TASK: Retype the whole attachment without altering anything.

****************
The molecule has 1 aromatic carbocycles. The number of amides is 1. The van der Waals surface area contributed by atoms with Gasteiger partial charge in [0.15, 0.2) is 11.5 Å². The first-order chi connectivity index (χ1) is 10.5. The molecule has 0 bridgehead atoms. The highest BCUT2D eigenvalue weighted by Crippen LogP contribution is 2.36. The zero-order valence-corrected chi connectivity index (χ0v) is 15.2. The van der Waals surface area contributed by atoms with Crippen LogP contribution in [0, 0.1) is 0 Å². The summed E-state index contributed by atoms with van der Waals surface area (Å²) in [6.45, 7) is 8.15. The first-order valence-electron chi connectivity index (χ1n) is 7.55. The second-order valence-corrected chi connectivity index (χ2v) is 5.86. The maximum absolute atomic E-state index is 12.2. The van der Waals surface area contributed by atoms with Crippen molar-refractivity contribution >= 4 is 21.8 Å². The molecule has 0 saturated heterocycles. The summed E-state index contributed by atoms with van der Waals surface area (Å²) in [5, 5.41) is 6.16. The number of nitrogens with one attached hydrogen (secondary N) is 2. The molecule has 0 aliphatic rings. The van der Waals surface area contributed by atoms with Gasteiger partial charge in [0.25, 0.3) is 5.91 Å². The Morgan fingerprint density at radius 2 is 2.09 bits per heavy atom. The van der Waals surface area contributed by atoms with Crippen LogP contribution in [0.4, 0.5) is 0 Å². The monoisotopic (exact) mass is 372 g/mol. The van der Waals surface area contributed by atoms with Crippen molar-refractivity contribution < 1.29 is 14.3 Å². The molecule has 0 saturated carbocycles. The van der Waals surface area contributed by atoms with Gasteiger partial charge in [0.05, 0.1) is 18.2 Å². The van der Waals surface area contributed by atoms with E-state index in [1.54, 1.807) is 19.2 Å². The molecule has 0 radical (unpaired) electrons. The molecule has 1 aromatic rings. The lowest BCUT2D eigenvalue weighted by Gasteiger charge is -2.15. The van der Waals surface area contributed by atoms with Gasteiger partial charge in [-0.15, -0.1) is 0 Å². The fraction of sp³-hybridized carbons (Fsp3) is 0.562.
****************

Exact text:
The molecule has 1 aromatic carbocycles. The number of amides is 1. The van der Waals surface area contributed by atoms with Gasteiger partial charge in [0.15, 0.2) is 11.5 Å². The first-order chi connectivity index (χ1) is 10.5. The molecule has 0 bridgehead atoms. The highest BCUT2D eigenvalue weighted by Crippen LogP contribution is 2.36. The zero-order valence-corrected chi connectivity index (χ0v) is 15.2. The van der Waals surface area contributed by atoms with Crippen LogP contribution in [0, 0.1) is 0 Å². The summed E-state index contributed by atoms with van der Waals surface area (Å²) in [6.45, 7) is 8.15. The first-order valence-electron chi connectivity index (χ1n) is 7.55. The second-order valence-corrected chi connectivity index (χ2v) is 5.86. The maximum absolute atomic E-state index is 12.2. The van der Waals surface area contributed by atoms with Crippen molar-refractivity contribution >= 4 is 21.8 Å². The molecule has 0 saturated heterocycles. The summed E-state index contributed by atoms with van der Waals surface area (Å²) in [5, 5.41) is 6.16. The number of nitrogens with one attached hydrogen (secondary N) is 2. The molecule has 0 aliphatic rings. The van der Waals surface area contributed by atoms with Gasteiger partial charge in [0.25, 0.3) is 5.91 Å². The Morgan fingerprint density at radius 2 is 2.09 bits per heavy atom. The van der Waals surface area contributed by atoms with Crippen LogP contribution in [0.4, 0.5) is 0 Å². The monoisotopic (exact) mass is 372 g/mol. The van der Waals surface area contributed by atoms with Crippen molar-refractivity contribution < 1.29 is 14.3 Å². The molecule has 0 saturated carbocycles. The van der Waals surface area contributed by atoms with Gasteiger partial charge in [0.05, 0.1) is 18.2 Å². The van der Waals surface area contributed by atoms with E-state index in [1.54, 1.807) is 19.2 Å². The molecule has 0 radical (unpaired) electrons. The molecule has 1 aromatic rings. The lowest BCUT2D eigenvalue weighted by Gasteiger charge is -2.15. The van der Waals surface area contributed by atoms with Gasteiger partial charge in [-0.15, -0.1) is 0 Å². The fraction of sp³-hybridized carbons (Fsp3) is 0.562.